Sunday, 2 May 2010

A Quiet Start to May

Tunstall Reservoir
1st May. It was an RSPB Local Group trip to Wolsingham and Tunstall Reservoir today. I like this area and had been looking forward to the trip for sometime. It was cloudy and cold, but dry. Apologies to Sedgedunum Warbler, as I believe John thinks my blog is a little more exciting after I have had a good soaking! :-)

There was little in the way of birds in Wolsingham village but a couple of us got our eye, although not a good sighting, of what we were sure was a Goldcrest flitting from tree to tree and I seem to remember it was here that we had the first of only a small number of Swifts seen today. On the journey we had ticked Kittiwake as we crossed the Tyne, and found a Kestrel. The only Lapwings of the day were also seen on the journey, in small numbers.

As we started the walk towards Tunstall Reservoir, I realised it was going to be cold! It has to be said that the bird life was sparse on the higher ground. There was little song other than Willow Warblers, Chaffinch and Wren. I did hear the occasional Curlew, but it wasn’t until towards the end of the days walk that I actually saw a few. There were no raptors in the air at all, and I assume no thermals to encourage the Common Buzzards which we had thought probable. A few members did hear Common Buzzard mewing at our lunch stop. The bloodied remains of a female Pheasant were found and the consensus was that it had been taken by a Sparrowhawk.

Tom got his eye on Wheatears quite high up on the fell and we were able to point out these to a few members. In fact, I even managed to point out a male bird which turned into a bit of slate coloured stone. I did admit my error, if only reluctantly and once I’d been found out! It was rather amusing that when we caught up to the rest of the group we were being hushed and pointed in the direction of Wheatears. I refrained from telling this group that Tom had found some that they had missed, on higher ground, about fifteen minutes previously. The birds I was picking up were all females, but I’m told there were several males too!

As we began to get closer to the woodland one or two people heard Green Woodpecker and Great Spotted Woodpecker was seen, initially on the ground, as we were trying to find an elusive Mistle Thrush. Three or four other Mistle Thrushes were found feeding in a field a little later. Grey Heron was seen in flight as were Black Headed Gulls. There were a number of flocks of racing pigeon in the area and we wondered if these had just been released. Meadow Pipits were seen as we were watching the Wheatears. One of several Coal Tits was seen at the lunch stop.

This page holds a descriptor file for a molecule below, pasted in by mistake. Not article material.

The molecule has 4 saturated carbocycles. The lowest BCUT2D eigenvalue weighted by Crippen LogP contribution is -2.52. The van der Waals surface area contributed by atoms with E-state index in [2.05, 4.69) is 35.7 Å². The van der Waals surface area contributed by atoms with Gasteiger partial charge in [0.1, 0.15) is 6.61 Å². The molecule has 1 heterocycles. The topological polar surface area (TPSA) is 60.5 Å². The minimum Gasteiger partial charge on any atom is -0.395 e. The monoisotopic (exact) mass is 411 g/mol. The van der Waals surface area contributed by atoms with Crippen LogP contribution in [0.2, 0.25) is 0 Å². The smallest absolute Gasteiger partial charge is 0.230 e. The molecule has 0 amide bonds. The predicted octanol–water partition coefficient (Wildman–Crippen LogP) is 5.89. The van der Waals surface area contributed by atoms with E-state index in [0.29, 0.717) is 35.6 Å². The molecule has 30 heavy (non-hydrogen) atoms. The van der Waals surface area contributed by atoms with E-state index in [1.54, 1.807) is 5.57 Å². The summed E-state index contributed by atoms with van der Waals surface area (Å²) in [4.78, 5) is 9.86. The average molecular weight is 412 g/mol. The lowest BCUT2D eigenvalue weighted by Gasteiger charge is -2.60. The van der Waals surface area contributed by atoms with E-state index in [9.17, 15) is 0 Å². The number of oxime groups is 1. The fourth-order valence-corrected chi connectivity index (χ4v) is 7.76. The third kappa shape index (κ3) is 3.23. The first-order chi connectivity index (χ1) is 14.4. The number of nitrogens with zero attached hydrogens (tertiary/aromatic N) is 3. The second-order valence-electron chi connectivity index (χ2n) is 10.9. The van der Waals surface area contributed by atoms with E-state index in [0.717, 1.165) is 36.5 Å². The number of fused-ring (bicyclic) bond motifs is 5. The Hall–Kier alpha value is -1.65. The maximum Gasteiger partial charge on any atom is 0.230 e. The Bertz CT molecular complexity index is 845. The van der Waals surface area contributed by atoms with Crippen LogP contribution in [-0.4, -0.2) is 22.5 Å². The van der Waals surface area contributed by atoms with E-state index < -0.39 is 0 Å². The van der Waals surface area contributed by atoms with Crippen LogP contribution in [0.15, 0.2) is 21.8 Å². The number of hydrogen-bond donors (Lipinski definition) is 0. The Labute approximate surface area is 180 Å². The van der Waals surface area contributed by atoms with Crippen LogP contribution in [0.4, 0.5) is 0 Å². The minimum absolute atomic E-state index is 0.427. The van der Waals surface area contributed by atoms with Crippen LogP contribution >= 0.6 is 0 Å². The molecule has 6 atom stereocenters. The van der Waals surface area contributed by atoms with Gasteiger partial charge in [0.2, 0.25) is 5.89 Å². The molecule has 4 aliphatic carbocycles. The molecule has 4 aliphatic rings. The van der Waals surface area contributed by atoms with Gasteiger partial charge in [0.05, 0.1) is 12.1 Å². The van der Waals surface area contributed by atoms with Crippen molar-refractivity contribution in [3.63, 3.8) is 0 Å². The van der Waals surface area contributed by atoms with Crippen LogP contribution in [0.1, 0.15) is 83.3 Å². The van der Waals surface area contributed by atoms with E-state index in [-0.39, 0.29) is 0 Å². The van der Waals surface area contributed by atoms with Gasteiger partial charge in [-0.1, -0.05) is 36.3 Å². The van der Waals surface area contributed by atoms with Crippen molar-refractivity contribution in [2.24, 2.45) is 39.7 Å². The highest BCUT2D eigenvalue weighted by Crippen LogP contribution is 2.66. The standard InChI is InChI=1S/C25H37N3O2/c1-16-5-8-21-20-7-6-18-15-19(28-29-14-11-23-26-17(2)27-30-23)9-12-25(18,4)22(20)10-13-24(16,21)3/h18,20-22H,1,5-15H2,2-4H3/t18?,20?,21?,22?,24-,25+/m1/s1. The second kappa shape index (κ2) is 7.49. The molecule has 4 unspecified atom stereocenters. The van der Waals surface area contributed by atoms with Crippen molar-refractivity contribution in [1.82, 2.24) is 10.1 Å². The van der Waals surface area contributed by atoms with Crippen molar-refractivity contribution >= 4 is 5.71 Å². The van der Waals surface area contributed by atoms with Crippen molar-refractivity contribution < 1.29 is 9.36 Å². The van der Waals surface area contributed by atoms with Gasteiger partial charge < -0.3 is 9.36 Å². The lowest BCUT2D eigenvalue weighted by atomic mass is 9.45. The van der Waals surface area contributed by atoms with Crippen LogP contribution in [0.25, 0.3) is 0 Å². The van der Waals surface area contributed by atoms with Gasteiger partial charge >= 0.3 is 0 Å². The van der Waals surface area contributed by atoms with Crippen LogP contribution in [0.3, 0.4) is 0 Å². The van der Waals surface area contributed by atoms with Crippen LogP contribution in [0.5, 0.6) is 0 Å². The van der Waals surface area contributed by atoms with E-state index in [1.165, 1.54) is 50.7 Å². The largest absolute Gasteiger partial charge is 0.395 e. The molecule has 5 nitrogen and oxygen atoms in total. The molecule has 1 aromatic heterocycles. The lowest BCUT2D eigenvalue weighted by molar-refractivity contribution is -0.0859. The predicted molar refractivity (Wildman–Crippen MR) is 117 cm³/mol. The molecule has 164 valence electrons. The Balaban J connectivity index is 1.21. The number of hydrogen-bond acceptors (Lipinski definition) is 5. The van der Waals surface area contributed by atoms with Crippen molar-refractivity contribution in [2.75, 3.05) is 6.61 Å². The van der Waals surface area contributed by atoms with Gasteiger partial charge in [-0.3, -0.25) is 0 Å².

We were soon down into the woods at Tunstall Reservoir. I enjoy the walk through these woods and have usually been lucky with the target birds of today which were Redstart, Pied flycatcher and Wood Warbler. We found none of these species today and we began to wonder if in fact we were a little early. We did find a rather rude motorist who felt the need to blast his horn at length as we entered the woods, even though it was quite obvious everyone had heard the car coming and were clearing the narrow road. He then felt the need to stop, wind his window down and pass a comment about people standing on both sides of the road, when in fact it was quite obvious that there was enough room for him to drive straight through, a fact that he acknowledged was correct when I told him so. Perhaps he owned the area, or at least thought he did, or was perhaps just having a bad day! It’s certainly not only in towns where you find rudeness, that’s for sure!

The first bird we saw in numbers was the Nuthatches. I think a few people were amazed at just how many there were. Treecreepers were about too and Willow Warblers were numerous too. Some of us only heard one Chiffchaff during the day. The usual commoner woodland birds were seen and at least three Jays were heard and seen very briefly before they flew deeper into the woodland. The song of Song Thrush was heard througout the woods. I didn’t on this occasion find the usual Common Sandpiper but some others did. Oystercatcher was heard flying down the reservoir, and seen by some. A Grey Wagtail was seen at some point by a few members.

We had seen and heard Greylag Geese flying over and found some more towards the end of the walk along with Mute Swan. Brown Hares were found in the fields and two Roe Deer were seen in the woodland. Some members had heard an owl calling, but were unsure of the species. There was a small flock of Goldfinch at the edge of the woodland, but the Siskin was never confirmed.
It had been an enjoyable and invigorating walk despite the disappointment of not finding any of the most sought after target species. We did end the walk a little earlier than expected which may have reflected the quietness of the bird life. At least it had seemed very quiet to me. Even so, having added House Martin, plus a very brief sighting of Red Kite on the return journey at Rowlands Gill, we did end up with a bird count of fifty-six. There’s plenty of time to find the Redstarts et al!

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